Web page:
Widen college football playoffs, says Penn State coach James Franklin
Penn State coach James Franklin remembers two bowling practices a day, or even three a day. He marvels that Penn State used to spend two weeks at a bowl site. And when Maryland played in the 2002 Orange Bowl, Franklin remembers landing in Miami and going straight to practice.
Those days are coming to an end. As the college football playoffs progress, Franklin ponders the impact on bowls season. So he made a suggestion.
“In my mind, do [the playoff] as big as possible, ”Franklin said. “Once we get into the playoffs, in my opinion, we’re going to continue to focus on these other bowling games. For me, if we want to expand the playoffs, we should expand it as big as possible to allow more teams to play for the title, but also to be able to protect those bowl games by including them in this as much as possible. . “
Penn State is playing Arkansas in the Outback Bowl on Jan. 1, and already two of the game’s top players have announced their intention to ignore it. Penn State linebacker Brandon Smith is absent, as is Treylon Burks, Arkansas’ leading receiver. More chances are coming.
Meanwhile, the Peach Bowl lost considerable power when two Heisman Trophy finalists, Kenny Pickett of Pitt and Kenneth Walker of Michigan State, decided to forgo the game.
“Every time I turn on my phone, there is someone who steps back from what we all consider – people who watch college football and have loved college football for a long time – important bowl games,” said Franklin.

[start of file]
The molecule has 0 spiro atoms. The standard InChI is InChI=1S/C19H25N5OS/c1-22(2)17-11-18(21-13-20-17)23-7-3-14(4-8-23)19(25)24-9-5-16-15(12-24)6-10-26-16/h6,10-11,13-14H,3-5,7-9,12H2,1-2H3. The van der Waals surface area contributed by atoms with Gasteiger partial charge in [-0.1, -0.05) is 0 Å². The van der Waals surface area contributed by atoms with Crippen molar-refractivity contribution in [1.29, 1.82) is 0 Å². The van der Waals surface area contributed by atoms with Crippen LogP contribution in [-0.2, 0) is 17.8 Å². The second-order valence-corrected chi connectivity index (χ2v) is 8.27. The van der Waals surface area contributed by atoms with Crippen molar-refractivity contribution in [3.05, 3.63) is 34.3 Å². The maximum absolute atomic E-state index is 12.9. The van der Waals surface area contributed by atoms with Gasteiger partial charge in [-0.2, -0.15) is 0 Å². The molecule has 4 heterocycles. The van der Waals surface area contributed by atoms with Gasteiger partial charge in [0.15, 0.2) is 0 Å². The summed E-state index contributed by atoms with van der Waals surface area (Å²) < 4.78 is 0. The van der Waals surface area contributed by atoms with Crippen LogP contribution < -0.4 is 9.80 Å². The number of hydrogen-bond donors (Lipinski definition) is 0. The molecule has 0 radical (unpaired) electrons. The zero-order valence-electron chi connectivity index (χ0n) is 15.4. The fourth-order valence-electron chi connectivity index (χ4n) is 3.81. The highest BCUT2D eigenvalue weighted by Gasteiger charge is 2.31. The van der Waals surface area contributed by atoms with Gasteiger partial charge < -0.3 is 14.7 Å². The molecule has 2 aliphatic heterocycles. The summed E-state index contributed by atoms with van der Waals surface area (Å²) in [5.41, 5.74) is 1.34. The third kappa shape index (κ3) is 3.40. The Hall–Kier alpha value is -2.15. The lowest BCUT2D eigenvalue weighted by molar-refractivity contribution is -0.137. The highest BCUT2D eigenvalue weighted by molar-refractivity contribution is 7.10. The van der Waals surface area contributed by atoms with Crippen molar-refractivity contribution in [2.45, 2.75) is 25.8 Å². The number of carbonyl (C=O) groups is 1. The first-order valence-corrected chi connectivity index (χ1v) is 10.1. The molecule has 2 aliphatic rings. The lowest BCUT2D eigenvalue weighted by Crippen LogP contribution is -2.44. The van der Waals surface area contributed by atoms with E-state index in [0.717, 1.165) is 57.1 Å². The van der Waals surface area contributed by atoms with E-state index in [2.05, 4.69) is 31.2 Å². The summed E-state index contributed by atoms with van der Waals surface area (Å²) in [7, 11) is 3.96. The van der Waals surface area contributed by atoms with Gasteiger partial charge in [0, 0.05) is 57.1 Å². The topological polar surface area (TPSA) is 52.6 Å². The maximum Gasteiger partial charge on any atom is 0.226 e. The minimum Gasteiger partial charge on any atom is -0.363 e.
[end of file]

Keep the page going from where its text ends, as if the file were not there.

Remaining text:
As a result, Franklin said the playoff extension could protect some bowling games. But elsewhere, fans might view bowl games as a chance to see their squad’s best young players.
In this sense, pétanque could be considered the first game of the following season.
“It’s the end of the season and it’s always an opportunity for us to play the way we want to,” Franklin said. “And it’s always an opportunity for the players to show on a national stage what they are capable of doing, not only for Penn State but also for their future. And also some young players are getting opportunities, bigger opportunities. to give them a boost. get into the offseason. “
Penn State is doing its final practice at State College on Sunday before taking a break. The team will travel to Tampa on Christmas Eve. The official Outback Bowl welcoming ceremony will take place on December 26th.
“It’s funny,” Franklin said. “I was talking to [safeties coach] Anthony Poindexter the other day, and a bunch of other coaches, on bowl season. It was two a day. I remember being in Maryland with Ralph [Friedgen] and play in the Orange Bowl and we did two a day. The plane landed and went straight to the field. We didn’t even go to the hotel.
“So I was talking to [cornerbacks coach] Terry Smith, and they used to talk at Penn State, they’d be gone for two weeks. Go somewhere for a week and practice, then do a week on the bowl site specifically for that game, and it was the same. It was two a day for the first week, then the preparation of the bowl the second week. So if you look at how the bowls have changed over the past few years, that’s dramatic. “
How Manny Diaz became Penn State’s defensive coordinator
Linebacker Brandon Smith declares himself for NFL draft
Mike Yurcich: Penn State’s offense was ‘not good enough’ in 2021